Fulminate

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Structural formula
of the fulminate ion

Fulminates are chemical compounds which include the fulminate ion. The fulminate ion, CNO
is a pseudohalic ion, acting like a halogen with its charge and reactivity. Due to the instability of the ion, fulminate salts are friction-sensitive explosives. The best known is mercury(II) fulminate, which has been used as a primary explosive in detonators. Fulminates can be formed from metals, such as silver and mercury, dissolved in nitric acid and reacted with ethanol. The weak single nitrogen-oxygen bond is responsible for their instability. Nitrogen very easily forms a stable triple bond to another nitrogen atom, forming nitrogen gas.

Historical notes[edit]

Fulminates were discovered by Edward Charles Howard in 1800.[1][2][3] The use of fulminates for firearms was first demonstrated by a Scottish minister, A. J. Forsyth, who patented his scent-bottle lock in 1807; this was a small container filled with fulminate of mercury.[4][5] Joshua Shaw determined how to encapsulate them in metal to form a percussion cap, but did not patent his invention until 1822.

In the 1820s, the organic chemist Justus Liebig discovered silver fulminate (Ag-CNO) and Friedrich Wöhler discovered silver cyanate (Ag-OCN). They have different properties but the same chemical composition, which led to an acrid dispute finally resolved by Jöns Jakob Berzelius concept of isomers.[6]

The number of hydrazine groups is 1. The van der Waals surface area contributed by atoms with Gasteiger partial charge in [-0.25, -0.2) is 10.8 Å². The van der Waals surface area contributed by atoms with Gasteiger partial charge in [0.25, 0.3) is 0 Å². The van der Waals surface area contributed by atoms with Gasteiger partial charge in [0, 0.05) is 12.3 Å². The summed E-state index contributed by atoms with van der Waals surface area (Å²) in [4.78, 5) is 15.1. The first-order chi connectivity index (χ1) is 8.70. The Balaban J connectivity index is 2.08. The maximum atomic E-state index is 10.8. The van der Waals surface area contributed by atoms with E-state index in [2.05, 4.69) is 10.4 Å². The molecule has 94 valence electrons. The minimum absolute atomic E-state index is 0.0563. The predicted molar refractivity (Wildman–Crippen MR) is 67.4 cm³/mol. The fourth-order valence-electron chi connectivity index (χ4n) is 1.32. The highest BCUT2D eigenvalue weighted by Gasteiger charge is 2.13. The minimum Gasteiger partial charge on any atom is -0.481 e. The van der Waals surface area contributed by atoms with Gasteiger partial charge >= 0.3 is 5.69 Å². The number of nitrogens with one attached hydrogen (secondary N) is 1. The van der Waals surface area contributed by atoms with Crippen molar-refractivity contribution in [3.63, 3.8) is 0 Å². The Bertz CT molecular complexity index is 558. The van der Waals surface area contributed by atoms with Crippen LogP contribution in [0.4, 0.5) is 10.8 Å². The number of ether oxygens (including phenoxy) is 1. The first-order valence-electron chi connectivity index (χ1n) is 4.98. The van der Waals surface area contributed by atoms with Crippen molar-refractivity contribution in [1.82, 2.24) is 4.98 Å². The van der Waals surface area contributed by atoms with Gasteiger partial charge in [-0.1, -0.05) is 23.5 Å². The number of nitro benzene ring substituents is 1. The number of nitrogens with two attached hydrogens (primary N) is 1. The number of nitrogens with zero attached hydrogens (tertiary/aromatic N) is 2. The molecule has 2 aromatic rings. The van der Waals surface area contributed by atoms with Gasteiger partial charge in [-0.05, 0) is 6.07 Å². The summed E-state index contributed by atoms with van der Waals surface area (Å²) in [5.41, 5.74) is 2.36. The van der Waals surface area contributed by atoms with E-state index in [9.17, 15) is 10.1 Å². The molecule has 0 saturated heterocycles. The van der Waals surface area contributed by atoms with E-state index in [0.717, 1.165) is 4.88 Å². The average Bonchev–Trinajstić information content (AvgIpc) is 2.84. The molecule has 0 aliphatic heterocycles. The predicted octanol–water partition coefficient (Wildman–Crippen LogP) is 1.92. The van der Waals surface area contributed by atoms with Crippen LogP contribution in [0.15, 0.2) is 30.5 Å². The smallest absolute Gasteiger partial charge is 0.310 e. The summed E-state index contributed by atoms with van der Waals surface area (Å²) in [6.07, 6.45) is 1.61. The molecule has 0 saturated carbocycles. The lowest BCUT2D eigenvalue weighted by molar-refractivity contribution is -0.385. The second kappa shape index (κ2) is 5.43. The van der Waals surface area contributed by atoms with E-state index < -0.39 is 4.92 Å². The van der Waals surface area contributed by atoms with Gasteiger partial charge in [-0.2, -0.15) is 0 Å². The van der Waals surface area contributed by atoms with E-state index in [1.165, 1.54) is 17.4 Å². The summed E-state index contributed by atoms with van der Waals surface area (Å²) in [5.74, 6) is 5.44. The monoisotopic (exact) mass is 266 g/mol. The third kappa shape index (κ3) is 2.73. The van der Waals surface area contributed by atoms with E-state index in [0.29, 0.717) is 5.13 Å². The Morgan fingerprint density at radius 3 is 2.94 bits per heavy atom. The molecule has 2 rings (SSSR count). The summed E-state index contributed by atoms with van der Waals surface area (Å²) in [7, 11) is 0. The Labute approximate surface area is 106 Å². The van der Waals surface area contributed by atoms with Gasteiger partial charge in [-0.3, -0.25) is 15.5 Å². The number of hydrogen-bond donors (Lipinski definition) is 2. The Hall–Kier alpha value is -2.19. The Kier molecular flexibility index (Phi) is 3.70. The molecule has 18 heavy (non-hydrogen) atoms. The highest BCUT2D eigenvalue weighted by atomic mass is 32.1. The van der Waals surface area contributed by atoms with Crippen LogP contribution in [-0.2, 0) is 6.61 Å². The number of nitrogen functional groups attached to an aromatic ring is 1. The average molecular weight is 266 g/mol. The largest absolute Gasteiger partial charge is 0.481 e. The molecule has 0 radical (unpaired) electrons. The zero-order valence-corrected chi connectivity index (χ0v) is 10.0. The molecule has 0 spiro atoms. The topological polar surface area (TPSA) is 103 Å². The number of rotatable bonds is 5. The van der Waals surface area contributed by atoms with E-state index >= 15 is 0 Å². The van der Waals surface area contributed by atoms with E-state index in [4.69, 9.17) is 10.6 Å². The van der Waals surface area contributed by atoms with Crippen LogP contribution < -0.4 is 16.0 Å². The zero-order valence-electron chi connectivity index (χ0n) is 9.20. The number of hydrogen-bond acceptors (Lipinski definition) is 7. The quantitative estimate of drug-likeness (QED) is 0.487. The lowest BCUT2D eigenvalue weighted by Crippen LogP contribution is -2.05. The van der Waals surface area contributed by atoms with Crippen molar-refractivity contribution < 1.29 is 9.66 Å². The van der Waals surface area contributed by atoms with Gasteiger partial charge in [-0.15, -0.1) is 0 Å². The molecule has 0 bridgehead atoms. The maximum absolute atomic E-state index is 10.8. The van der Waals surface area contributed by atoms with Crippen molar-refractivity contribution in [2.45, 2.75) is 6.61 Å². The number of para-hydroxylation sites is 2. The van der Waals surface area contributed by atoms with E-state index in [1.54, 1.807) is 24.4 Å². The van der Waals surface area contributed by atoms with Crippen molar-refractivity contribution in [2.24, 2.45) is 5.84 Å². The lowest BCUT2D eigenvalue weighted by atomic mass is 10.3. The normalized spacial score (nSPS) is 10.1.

Compounds[edit]

See also[edit]

English pronunciation of the word "fulminate"

References[edit]

  1. ^ Edward Howard (1800). "On a New Fulminating Mercury". Philosophical Transactions of the Royal Society of London. 90 (1): 204–238. doi:10.1098/rstl.1800.0012. 
  2. ^ F. Kurzer (1999). "The Life and Work of Edward Charles Howard". Annals of Science. 56 (2): 113–141. doi:10.1080/000337999296445. 
  3. ^ "Edward Charles Howard (1774-1816), Scientist and sugar refiner". National Portrait Gallery. 2005-01-05. Retrieved 2006-08-30. 
  4. ^ Alexander Forsyth in Encyclopædia Britannica
  5. ^ "Rifled Breech Loader". Globalsecurity.org. 
  6. ^ Greenberg, Arthur (2000). A Chemical History Tour. John Wiley & Sons. pp. 198–203. ISBN 0-471-35408-2.